Sophie McShera and Lesley Nicol, aka Daisy and Mrs. Patmore, reveal what really went down in the downstairs kitchen, and funny stories from almost a decade of working together.

To get the cast of Downton Abbey back together after four years off the air, the stakes had to be high. And what's more exciting than a visit from the royal family? In the Downton Abbey movie, in theaters now, the Crawley Family has to deal with the stress of King George and Queen Mary staying at their estate in 1927, while their downstairs staff tries to deal with the drama that comes with the royal family's employees trying to take over run of house.

At the center of preparations for the royal visit are Mrs. Patmore and Daisy, the dedicated kitchen staff who are thrilled to create a menu fit for royalty. But when the royal chef takes over, they take matters into their own hands, and you'll have to check out the film to see how it all plays out.

Since stars Sophie McShera (Daisy) and Lesley Nicol (Mrs. Patmore) were both born and raised in the England, when we sat down with them in New York City, we brought a slew of British snacks and had them rank them while chatting about memories from the show.

Read on to see why Twiglets reign supreme, what they ate behind-the-scenes, what they'd make for the queen, and their favorite on-set hijinks from almost a decade of Downton.

Credit: Jaap Buitendijk/Focus Features

Rachael Ray Every Day: On the set of Downton Abbey, was any of the food real, and did you get to eat any of it?

Sophie McShera: It was all real, but sometimes it was not great, because they spray things to make them last longer under the lights. They freeze things that are on the turn and bring them back.

Lesley Nicol: We had a lobster and it caused what we called "Lobstergate." It was beautiful and looked terrific on camera, and was very expensive. They took it away as it was beginning to go. They froze it, and then brought it out another day, and by the time it had thawed it was bad.

Sophie: Sometimes it was very smelly in that kitchen.

Lesley: Lisa, the home stylist, used to make these elaborate dishes, these funny jellies with no taste. Aspic with olives! But it would preserve the food, and you'd think, "Well I can see that, but I wouldn't want to eat it."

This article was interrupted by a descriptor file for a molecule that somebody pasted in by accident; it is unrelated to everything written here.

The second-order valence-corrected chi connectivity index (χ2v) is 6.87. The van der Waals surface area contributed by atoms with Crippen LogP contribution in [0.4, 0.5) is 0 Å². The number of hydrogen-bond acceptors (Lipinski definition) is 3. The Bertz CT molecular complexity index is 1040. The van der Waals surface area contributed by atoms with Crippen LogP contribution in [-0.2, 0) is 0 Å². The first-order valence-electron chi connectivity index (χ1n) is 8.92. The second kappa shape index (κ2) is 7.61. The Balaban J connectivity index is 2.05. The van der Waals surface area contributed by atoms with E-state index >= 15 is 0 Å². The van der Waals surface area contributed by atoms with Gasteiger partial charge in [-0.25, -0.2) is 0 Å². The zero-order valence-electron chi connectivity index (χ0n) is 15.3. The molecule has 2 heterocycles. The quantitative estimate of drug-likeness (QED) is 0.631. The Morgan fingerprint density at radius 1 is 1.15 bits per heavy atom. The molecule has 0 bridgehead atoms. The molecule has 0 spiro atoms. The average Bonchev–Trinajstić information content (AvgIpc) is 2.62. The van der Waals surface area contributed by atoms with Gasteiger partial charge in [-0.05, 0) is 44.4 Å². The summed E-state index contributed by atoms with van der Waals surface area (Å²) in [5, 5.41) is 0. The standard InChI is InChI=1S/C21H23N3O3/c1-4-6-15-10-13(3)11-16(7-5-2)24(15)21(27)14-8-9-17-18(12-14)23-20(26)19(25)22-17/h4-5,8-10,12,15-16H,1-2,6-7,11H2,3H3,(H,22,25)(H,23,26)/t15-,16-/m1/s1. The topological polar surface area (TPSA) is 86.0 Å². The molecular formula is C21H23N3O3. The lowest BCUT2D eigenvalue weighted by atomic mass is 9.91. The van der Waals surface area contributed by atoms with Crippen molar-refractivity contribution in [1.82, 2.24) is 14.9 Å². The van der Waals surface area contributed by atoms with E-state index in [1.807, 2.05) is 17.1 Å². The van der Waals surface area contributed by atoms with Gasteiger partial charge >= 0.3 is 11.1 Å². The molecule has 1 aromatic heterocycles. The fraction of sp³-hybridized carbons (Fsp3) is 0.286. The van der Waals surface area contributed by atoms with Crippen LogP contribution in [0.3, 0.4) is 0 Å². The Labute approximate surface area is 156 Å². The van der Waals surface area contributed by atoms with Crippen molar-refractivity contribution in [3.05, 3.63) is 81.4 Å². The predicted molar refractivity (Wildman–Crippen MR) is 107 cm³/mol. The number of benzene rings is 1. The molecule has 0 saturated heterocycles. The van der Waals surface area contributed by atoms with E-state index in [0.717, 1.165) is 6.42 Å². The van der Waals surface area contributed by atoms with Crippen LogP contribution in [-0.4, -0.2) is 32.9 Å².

Sophie: It all looked really amazing, but not all of it was actually tasty.

We've got a spread of British snacks here—prawn cocktail crisps, Jelly Babies, Custard Creams, Cadbury chocolate fingers, Wotsits, cheese and onion Hula Hoops, milk chocolate digestives, and Twiglets. Out of the bunch, what's your all-time favorite?

Lesley: God it's been years since I had a Twiglet! They're quite nice, but I just like them as a savory snack. Sophie, what do you like? I'd have you down as a Hula Hooper.

Sophie: I am a Hula Hooper; I like the plain salted ones. I'm going to have a Twiglet because I'm sort of getting the whiff of the Twiglets and it's drawing me in.

Lesley: They're a bit moreish.

Sophie: They are kind of meaty.

Lesley: They used to be all the rage in the '70s. No party was complete without a Twiglet.

Credit: Alyse Whitney

People are team milk or dark chocolate for digestives. What are you?

Sophie: I would definitely be more of a milk chocolate person.

Lesley: And I'd be more of a dark! The digestive biscuit with a lump of chocolate on top is very popular in London. I'm having a sentimental moment here. My dad used to have a dark chocolate digestive every night of his life, with a glass of milk.

What was your ideal snack when you were in your trailer between takes?

Lesley: When we were filming at Ealing Studios in London, we would visit Lorraine in reception, who had bunches of sweets. She had everything. So if someone went missing, you'd go "They've gone to Lorraine."